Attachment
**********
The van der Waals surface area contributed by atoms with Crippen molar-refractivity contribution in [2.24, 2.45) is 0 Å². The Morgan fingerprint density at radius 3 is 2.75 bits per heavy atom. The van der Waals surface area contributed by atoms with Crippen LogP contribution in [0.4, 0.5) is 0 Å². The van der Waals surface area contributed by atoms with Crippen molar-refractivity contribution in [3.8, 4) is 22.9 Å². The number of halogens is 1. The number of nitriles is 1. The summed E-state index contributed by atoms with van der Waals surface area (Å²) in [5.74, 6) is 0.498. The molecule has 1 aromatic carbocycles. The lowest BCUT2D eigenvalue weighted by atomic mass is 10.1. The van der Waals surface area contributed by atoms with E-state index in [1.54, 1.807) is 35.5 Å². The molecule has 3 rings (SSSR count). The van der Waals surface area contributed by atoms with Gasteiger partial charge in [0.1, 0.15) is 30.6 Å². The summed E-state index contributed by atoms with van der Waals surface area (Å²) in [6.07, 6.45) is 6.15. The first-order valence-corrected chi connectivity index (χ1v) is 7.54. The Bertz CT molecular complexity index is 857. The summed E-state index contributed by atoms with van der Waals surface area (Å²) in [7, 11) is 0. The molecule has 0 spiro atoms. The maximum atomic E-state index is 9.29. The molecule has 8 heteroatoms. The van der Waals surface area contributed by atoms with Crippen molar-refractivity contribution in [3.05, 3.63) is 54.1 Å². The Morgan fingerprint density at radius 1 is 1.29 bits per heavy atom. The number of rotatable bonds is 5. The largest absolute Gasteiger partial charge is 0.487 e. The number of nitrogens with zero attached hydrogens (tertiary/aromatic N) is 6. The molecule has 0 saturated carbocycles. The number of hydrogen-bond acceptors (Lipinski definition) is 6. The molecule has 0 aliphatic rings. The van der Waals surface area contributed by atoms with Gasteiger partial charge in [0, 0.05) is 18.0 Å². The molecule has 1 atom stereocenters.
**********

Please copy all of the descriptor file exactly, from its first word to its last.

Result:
The van der Waals surface area contributed by atoms with Crippen molar-refractivity contribution in [2.24, 2.45) is 0 Å². The Morgan fingerprint density at radius 3 is 2.75 bits per heavy atom. The van der Waals surface area contributed by atoms with Crippen LogP contribution in [0.4, 0.5) is 0 Å². The van der Waals surface area contributed by atoms with Crippen molar-refractivity contribution in [3.8, 4) is 22.9 Å². The number of halogens is 1. The number of nitriles is 1. The summed E-state index contributed by atoms with van der Waals surface area (Å²) in [5.74, 6) is 0.498. The molecule has 1 aromatic carbocycles. The lowest BCUT2D eigenvalue weighted by atomic mass is 10.1. The van der Waals surface area contributed by atoms with E-state index in [1.54, 1.807) is 35.5 Å². The molecule has 3 rings (SSSR count). The van der Waals surface area contributed by atoms with Gasteiger partial charge in [0.1, 0.15) is 30.6 Å². The summed E-state index contributed by atoms with van der Waals surface area (Å²) in [6.07, 6.45) is 6.15. The first-order valence-corrected chi connectivity index (χ1v) is 7.54. The Bertz CT molecular complexity index is 857. The summed E-state index contributed by atoms with van der Waals surface area (Å²) in [7, 11) is 0. The molecule has 0 spiro atoms. The maximum atomic E-state index is 9.29. The molecule has 8 heteroatoms. The van der Waals surface area contributed by atoms with Crippen molar-refractivity contribution in [3.05, 3.63) is 54.1 Å². The Morgan fingerprint density at radius 1 is 1.29 bits per heavy atom. The number of rotatable bonds is 5. The largest absolute Gasteiger partial charge is 0.487 e. The number of nitrogens with zero attached hydrogens (tertiary/aromatic N) is 6. The molecule has 0 saturated carbocycles. The number of hydrogen-bond acceptors (Lipinski definition) is 6. The molecule has 0 aliphatic rings. The van der Waals surface area contributed by atoms with Gasteiger partial charge in [0, 0.05) is 18.0 Å². The molecule has 1 atom stereocenters.